A statement issued by the Vatican this week caught the attention of many members of Arkansas Catholic and LGBT communities. While it does not reflect an official change in the church’s position on gay marriage or homosexuality, the language used was viewed by many as a positive step.
The “working document” is the mid-point summary of conversations by a worldwide gathering of bishops. In it, gay people are said to have “gifts to offer” and should be viewed compassionately.
Kendra Johnson, Arkansas director of the Human Rights Campaign, views the comments as significant for the and one that is reflective of the general population. Her group advocates for equal rights and acceptance of gays, lesbians, transgender and bisexuals.
“I believe that it’s definitely a dramatic shift in the church’s tone with regards to LGBT people. It is a positive, great first step validating loving and affirming relationships,” Johnson said.
Jerry Cox is executive director of the Arkansas Family Council based in Little Rock, a conservative organization which pushed for the ban on same-sex marriage a decade ago. The Arkansas Supreme Court is considering the matter after the constitutional amendment was struck down by a Pulaski County judge earlier this year.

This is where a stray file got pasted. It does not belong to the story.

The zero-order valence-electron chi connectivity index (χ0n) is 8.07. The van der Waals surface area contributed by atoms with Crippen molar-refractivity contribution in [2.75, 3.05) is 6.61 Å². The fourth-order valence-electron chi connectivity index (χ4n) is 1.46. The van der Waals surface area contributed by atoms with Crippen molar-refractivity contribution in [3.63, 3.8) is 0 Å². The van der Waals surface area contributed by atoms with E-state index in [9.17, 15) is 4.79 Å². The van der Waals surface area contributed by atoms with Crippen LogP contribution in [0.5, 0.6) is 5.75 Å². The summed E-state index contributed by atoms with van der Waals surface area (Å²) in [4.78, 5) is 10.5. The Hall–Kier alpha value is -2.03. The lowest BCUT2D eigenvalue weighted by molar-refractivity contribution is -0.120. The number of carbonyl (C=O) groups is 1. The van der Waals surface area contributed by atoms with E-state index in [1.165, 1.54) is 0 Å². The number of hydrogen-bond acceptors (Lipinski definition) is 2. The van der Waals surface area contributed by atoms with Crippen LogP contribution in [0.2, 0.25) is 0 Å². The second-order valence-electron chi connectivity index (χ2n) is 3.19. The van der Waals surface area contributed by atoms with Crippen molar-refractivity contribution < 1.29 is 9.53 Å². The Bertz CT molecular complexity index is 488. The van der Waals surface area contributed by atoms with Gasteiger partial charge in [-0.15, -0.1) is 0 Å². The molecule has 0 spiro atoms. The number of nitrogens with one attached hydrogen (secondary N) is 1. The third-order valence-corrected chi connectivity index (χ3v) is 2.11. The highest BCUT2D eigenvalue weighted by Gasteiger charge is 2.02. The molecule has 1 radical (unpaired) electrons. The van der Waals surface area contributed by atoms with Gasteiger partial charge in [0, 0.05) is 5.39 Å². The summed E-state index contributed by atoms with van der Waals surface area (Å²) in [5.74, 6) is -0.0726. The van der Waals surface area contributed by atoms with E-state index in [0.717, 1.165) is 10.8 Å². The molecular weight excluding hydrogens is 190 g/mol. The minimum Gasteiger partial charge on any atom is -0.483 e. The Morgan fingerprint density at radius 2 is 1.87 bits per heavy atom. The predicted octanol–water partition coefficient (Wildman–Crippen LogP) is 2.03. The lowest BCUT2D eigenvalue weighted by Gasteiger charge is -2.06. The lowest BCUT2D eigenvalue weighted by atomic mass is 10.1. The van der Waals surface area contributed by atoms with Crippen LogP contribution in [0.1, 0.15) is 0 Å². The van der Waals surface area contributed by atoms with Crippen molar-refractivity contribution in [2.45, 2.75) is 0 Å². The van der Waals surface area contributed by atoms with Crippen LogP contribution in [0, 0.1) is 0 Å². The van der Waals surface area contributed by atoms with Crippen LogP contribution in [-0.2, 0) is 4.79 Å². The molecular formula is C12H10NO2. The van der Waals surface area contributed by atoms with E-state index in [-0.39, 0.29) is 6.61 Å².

Cox said he doesn’t believe the church’s action will have much influence here.
“Well, if the Catholic Church were to change its position on this, or any other moral issue, I don’t believe it would have very much impact at all on a state like Arkansas. This is neither good nor bad, but most people in Arkansas are Protestant.”
He believes most Arkansans remain opposed to same-sex marriage.
“These are deeply held convictions, mostly based on a person’s religious beliefs, and a Pope or a President, or any other leader is not going to be able to change that," Cox said.
Leadership from the local Catholic Church did not respond to requests for comment.
Coincidentally this issue is being raised on the anniversary of the marriage and firing of Little Rock educator Tippi McCollough. A year ago she was fired from Mount St. Mary Academy, an all-girls Catholic School in Little Rock, on the day she and her partner traveled to New Mexico to be legally wed. She praises the changes being communicated from the Vatican.
“I would say that I’m hopeful and cautiously optimistic about what’s coming out of the Vatican. I do believe that Pope Francis seems to be a holy man, a wise man.”
McCollough says she hopes what’s being considered by the church will lead to firm policies that protect LGBT people within catholic schools and organizations.